Wow!  I feel like you took that right out of my head and wrote it down.  I often feel guilty for lashing out at my kids or my husband.  I have tried to stop and I feel like I have no control.  The only difference between me and you is I am on medication.  I have only been recently diagnosed in the last year and I’m beginning to feel frustrated with the constant doctor appointments and changing of medicine.  I even talked myself into thinking that my meds aren’t working because I was misdiagnosed, but that’s not the case at all.  I most definitely suffer with ADHD on a daily basis and it’s a struggle…. That’s what I think makes me “grumpy”.  I have been thinking about seeking further help like counseling or meeting with a support group.

Posted by who_is_keri on Mar 17, 2014 at 10:05pm

I am so hoping you all can figure out how not to take it out on your children, while trying to sort out your meds and diet. Children do not understand an angry mom and think it is their fault. Children forgive, but they do not neccessarily forget the message they get, right or wrong. They sometimes carry it with them through adulthood.

Posted by Barbwired on Mar 18, 2014 at 2:16am

I have always been “moody”. When I was a teen they put me on anti-depressents but I felt like a zombie. Now that I am older and medicated for my ADHD, I’m a bit better. But I still have a hard time managing my moods. I have found that I fit alot of the criteria for pre-menopause even though I’m only 32. Moody, night sweats, irregular periods etc
I started taking black cohosh supplements and it really seems to help. On the days I forget to take it I’m a roller coaster of mood swings. I also take St. Johns Wort and fish oil supplements. (St Johns Wort wasn’t enough by itself so I spoke with my PCP and added the black cohosh.)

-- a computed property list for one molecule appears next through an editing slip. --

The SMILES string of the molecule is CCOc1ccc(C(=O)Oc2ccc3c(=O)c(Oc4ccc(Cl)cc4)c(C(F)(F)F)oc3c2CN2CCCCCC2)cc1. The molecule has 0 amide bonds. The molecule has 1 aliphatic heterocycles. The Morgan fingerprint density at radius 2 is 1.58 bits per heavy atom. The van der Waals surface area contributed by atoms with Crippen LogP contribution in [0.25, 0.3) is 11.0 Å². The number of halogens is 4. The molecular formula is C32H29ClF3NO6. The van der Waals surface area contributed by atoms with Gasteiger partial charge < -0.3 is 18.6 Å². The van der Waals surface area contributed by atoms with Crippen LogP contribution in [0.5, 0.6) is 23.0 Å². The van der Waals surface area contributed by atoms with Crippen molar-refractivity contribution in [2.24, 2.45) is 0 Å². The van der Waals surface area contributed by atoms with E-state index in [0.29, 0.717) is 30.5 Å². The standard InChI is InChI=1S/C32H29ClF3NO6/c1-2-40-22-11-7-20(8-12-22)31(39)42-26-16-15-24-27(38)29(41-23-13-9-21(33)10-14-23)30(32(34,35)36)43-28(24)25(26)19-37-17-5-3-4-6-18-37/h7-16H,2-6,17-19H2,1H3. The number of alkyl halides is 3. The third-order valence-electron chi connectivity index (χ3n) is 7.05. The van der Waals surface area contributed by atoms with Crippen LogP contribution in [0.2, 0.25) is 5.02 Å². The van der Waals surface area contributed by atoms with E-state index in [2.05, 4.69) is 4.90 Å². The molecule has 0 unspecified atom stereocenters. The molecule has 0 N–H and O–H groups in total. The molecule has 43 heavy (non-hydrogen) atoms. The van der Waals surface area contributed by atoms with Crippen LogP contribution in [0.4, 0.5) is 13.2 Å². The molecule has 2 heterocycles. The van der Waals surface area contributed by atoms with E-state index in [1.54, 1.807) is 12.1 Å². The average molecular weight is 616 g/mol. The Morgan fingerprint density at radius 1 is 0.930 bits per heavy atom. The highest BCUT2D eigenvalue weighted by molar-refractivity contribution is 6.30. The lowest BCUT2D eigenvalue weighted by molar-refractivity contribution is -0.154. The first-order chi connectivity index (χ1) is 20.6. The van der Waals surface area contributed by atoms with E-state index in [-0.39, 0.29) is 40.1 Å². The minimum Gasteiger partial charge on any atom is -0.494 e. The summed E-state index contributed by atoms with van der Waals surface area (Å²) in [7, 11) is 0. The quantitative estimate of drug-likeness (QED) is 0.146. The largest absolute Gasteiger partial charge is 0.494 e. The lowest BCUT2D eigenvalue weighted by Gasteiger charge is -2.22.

Whatever is going on you need some outside help sorting it out. If you can, make time for yourself once or twice a week to relax. Easier said than done but well worth it! I try to plan 2 nights a month with my friends or even by myself for some alone time.

I’m not sure how old your kids are but have a talk with them about feelings, ways to express them, how to ask for alone time or help etc. My kids are older (12 & 8) so when I’m feeling especially irritable I throw out something like “I’m feeling irrationally angry. Please give Mom time to cool off”. My older son will now do the same thing (he’s ADHD too)

Feelings are normal and need to be dealt with. I don’t see any need to hide it from the kids so long as you explain what’s happening and apologize if you need to. Just my opinion but I think that apologizing when I’ve done something wrong shows my kids I’m not perfect but I care and love them.

Best of luck to you! I hope it helps to know you’re not the only one struggling with these things. smile

Posted by msmouse99 on Mar 18, 2014 at 4:20pm

@msmouse99,

I love this!

“when I’m feeling especially irritable I throw out something like “I’m feeling irrationally angry. Please give Mom time to cool off”. My older son will now do the same thing (he’s ADHD too).”

I’m going to use that myself and try to get my son to acknowledge when he’s irrationally angry. At 11, I’m not sure he can do it quite yet, but soon.

Penny
ADDconnect Moderator & Mom to Tween Boy with ADHD and LDs

Posted by adhdmomma on Mar 18, 2014 at 5:22pm